There should be a volcano named after Morena. She is the quintessential earthy, boisterous and passionate Italian woman, full of vim and vigor.
Even in her 50s Morena is such a life force and so self-assured that heads turn when she walks down the street (like in the old Italian movies of Sofia Loren)!
Things have not been easy for Morena. As a survivor of both an abusive marriage and lung cancer, she has had to draw on inner strength not only to ‘start over’ multiple times but also to re-invent herself in order to gain independence.
Morena left her husband about 10 years ago and started a small business taking care of villas for tourists. She supervised the cleaning and cooked meals upon request. Her incredible cooking skills soon evolved into a full-blown catering business – meals for tourists and catering for Italian celebrations of baptisms, communions, weddings and business meetings.
I met “Hurricane Morena” when I took my first tour group to Italy. She looked after and fed us, just like an Italian mamma. Although Morena speaks little English, everyone understands her passions of cooking and taking care of people as well as her pride in the work she does.
Tom, a Toscana Mia reader currently living in Jordan, takes his stove-top espresso maker wherever he goes and he has moved around a lot! Tom’s family comes from the enchanting region of Puglia (in the ‘heel of the boot’) where life is till slow and wonderful.
Tom makes his own Italian liqueurs (limoncello and Liquore di Caffe) at home. He has generously sent in his Italian grandmother’s recipe for Coffee Liqueur.
Liquore di Caffe della Nonna (Grandma’s Coffee Liqueur)
- Make a cup of very strong espresso with a stove-top macchina – stove-top coffee maker (of course).
- When it is done, pour the coffee into a measuring cup.
- Clean la macchina and re-pack it with espresso and ready it for another pot of coffeeBUT, do not use water the second time, use the coffee from the previous pot thereby making it very, very strong — too strong to drink.
- Pour into 50%/50% alcohol and water (pure alcohol is too strong to drink but diluted with water is a good base for liquore (I don’t know if you can get pure alcohol in the U.S. but it is sold in Europe). Or use vodka and sweeten to taste.
When I was living in Viareggio, Tuscany, I did everything possible to maintain both my Italian and American traditions. I wanted my two young sons, who were born in Italy but had dual Italian/U.S. citizenship, to learn about both cultures. Besides, Tuscans welcome any excuse to celebrate, especially when food is involved.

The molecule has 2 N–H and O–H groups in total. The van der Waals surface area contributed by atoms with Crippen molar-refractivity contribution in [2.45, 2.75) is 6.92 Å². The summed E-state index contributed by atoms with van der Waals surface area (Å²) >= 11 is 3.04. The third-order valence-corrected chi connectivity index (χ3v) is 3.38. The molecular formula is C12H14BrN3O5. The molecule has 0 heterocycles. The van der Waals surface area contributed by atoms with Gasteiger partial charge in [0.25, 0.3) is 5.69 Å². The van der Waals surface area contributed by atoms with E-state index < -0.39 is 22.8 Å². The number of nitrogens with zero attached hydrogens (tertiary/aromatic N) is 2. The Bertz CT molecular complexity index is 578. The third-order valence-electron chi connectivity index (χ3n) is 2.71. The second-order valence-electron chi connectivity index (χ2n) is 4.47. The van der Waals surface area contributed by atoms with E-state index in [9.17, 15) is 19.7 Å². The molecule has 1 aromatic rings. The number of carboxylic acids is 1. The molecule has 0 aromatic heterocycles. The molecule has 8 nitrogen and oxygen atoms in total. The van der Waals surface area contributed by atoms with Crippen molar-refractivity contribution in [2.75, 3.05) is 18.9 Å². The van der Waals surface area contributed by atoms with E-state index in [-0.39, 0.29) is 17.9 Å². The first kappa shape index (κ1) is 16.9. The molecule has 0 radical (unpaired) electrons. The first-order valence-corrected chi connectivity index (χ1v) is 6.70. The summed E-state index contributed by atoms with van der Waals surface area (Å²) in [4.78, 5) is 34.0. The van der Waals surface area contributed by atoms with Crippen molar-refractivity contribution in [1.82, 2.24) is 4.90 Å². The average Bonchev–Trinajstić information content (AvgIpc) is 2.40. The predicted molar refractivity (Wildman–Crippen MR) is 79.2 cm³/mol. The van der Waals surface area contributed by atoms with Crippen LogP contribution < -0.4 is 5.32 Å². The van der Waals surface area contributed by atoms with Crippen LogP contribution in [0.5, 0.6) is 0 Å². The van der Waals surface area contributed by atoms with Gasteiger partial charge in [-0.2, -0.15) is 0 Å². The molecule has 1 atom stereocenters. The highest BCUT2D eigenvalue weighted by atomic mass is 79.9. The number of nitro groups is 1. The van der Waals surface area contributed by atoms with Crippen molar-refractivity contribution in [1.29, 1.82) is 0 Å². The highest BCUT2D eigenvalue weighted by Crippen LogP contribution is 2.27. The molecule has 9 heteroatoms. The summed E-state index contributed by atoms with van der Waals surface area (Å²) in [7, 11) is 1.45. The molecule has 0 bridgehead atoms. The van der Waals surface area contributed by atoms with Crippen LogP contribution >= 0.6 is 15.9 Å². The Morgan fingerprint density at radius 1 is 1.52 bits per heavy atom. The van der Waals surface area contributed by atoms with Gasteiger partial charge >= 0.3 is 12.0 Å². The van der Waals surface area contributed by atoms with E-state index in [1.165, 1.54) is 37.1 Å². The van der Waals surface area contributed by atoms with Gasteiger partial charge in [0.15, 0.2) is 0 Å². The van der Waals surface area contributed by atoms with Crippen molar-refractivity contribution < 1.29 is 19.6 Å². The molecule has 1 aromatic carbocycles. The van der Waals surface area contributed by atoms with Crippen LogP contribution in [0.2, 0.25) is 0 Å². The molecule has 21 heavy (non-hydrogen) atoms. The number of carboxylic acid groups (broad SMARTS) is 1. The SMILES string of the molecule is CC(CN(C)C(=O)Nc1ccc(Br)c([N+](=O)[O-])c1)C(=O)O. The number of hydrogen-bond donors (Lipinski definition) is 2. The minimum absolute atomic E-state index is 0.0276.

Italians are aware of Thanksgiving predominantly from this famous, all-American holiday being portrayed in movies, books and television. They are very curious about a celebration that seems exotic to them.
I remember one year in particular when I invited two other Italian families to our home to help us celebrate Thanksgiving. Both families had small children like ours which made the gathering very fun and festive.
In preparation for this dinner, I needed to find all the necessary ingredients for a true American feast. Among many things, my list included:
- A fresh, free range organic turkey (is there any other kind in Italy)
- Sweet potatoes
- Fresh Pumpkin
- Fresh Spinach
- Corn meal (substitute polenta flour)
- Whole Wheat bread
- Cranberry sauce: Oh, no!
- Sour cream: Oh, no!
These last two ingredients were not available. I contacted someone from an American military family who often bought me American supplies at the Camp Darby U.S. Army base in Livorno. I was sure she could find me some Thanksgiving goodies at the base. She triumphantly returned with cranberries and cranberry sauce but alas, no sour cream.
My Tuscan creativity and determination kicked into gear. I decided to try combining fresh yogurt (sour) with mascarpone cheese (rich and creamy). After a few attempts getting the right proportion and balance, I was rewarded with an amazingly delicious result.
With all the makings for a great meal now in hand, I prepared turkey with bread stuffing, sweet potatoes, Thanksgiving sour cream fruit mold, vegetables, salad and pumpkin pie. I was a bit on pins and needles as these were all new flavors for the Italian guests. I should not have worried – the meal got rave reviews and we had a grand time. The little kids were fascinated by the turkey. And we will always have the memory of that Italian Thanksgiving meal.
Historically, our house has always been open for friends and family to join us at Thanksgiving. This has led to some very interesting international guests over the years, including Pemba, a Sherpa from Tibet. What a sweet, wonderful and appreciative guest addition to our holiday gathering!